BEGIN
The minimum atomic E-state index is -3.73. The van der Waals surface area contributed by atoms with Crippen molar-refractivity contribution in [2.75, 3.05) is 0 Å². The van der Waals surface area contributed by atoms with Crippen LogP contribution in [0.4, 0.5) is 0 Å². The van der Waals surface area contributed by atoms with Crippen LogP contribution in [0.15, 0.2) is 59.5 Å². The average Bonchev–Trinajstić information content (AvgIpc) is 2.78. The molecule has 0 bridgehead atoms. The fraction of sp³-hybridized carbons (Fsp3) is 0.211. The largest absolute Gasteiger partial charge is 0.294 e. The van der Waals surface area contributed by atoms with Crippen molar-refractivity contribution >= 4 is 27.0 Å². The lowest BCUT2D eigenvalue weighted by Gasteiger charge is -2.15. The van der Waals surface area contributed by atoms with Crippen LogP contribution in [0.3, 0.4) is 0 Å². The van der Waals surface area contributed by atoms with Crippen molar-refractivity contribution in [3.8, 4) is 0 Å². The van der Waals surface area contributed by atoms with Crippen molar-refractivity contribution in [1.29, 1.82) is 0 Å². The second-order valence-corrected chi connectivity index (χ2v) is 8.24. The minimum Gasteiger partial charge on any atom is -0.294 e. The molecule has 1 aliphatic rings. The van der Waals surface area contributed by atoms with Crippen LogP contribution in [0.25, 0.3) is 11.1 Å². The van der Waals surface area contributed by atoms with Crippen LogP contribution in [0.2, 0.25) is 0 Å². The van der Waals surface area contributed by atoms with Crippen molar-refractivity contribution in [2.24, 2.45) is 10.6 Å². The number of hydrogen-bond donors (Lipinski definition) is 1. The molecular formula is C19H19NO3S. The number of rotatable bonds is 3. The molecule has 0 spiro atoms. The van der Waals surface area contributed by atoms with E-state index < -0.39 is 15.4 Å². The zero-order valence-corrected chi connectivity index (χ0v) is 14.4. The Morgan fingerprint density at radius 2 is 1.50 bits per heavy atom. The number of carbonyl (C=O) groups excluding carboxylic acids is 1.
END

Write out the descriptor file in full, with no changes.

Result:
The minimum atomic E-state index is -3.73. The van der Waals surface area contributed by atoms with Crippen molar-refractivity contribution in [2.75, 3.05) is 0 Å². The van der Waals surface area contributed by atoms with Crippen LogP contribution in [0.4, 0.5) is 0 Å². The van der Waals surface area contributed by atoms with Crippen LogP contribution in [0.15, 0.2) is 59.5 Å². The average Bonchev–Trinajstić information content (AvgIpc) is 2.78. The molecule has 0 bridgehead atoms. The fraction of sp³-hybridized carbons (Fsp3) is 0.211. The largest absolute Gasteiger partial charge is 0.294 e. The van der Waals surface area contributed by atoms with Crippen molar-refractivity contribution >= 4 is 27.0 Å². The lowest BCUT2D eigenvalue weighted by Gasteiger charge is -2.15. The van der Waals surface area contributed by atoms with Crippen LogP contribution in [0.3, 0.4) is 0 Å². The van der Waals surface area contributed by atoms with Crippen molar-refractivity contribution in [3.8, 4) is 0 Å². The van der Waals surface area contributed by atoms with Crippen molar-refractivity contribution in [1.29, 1.82) is 0 Å². The second-order valence-corrected chi connectivity index (χ2v) is 8.24. The minimum Gasteiger partial charge on any atom is -0.294 e. The molecule has 1 aliphatic rings. The van der Waals surface area contributed by atoms with Crippen LogP contribution in [0.25, 0.3) is 11.1 Å². The van der Waals surface area contributed by atoms with Crippen LogP contribution in [0.2, 0.25) is 0 Å². The van der Waals surface area contributed by atoms with Crippen molar-refractivity contribution in [2.24, 2.45) is 10.6 Å². The number of hydrogen-bond donors (Lipinski definition) is 1. The molecular formula is C19H19NO3S. The number of rotatable bonds is 3. The molecule has 0 spiro atoms. The van der Waals surface area contributed by atoms with E-state index < -0.39 is 15.4 Å². The zero-order valence-corrected chi connectivity index (χ0v) is 14.4. The Morgan fingerprint density at radius 2 is 1.50 bits per heavy atom. The number of carbonyl (C=O) groups excluding carboxylic acids is 1.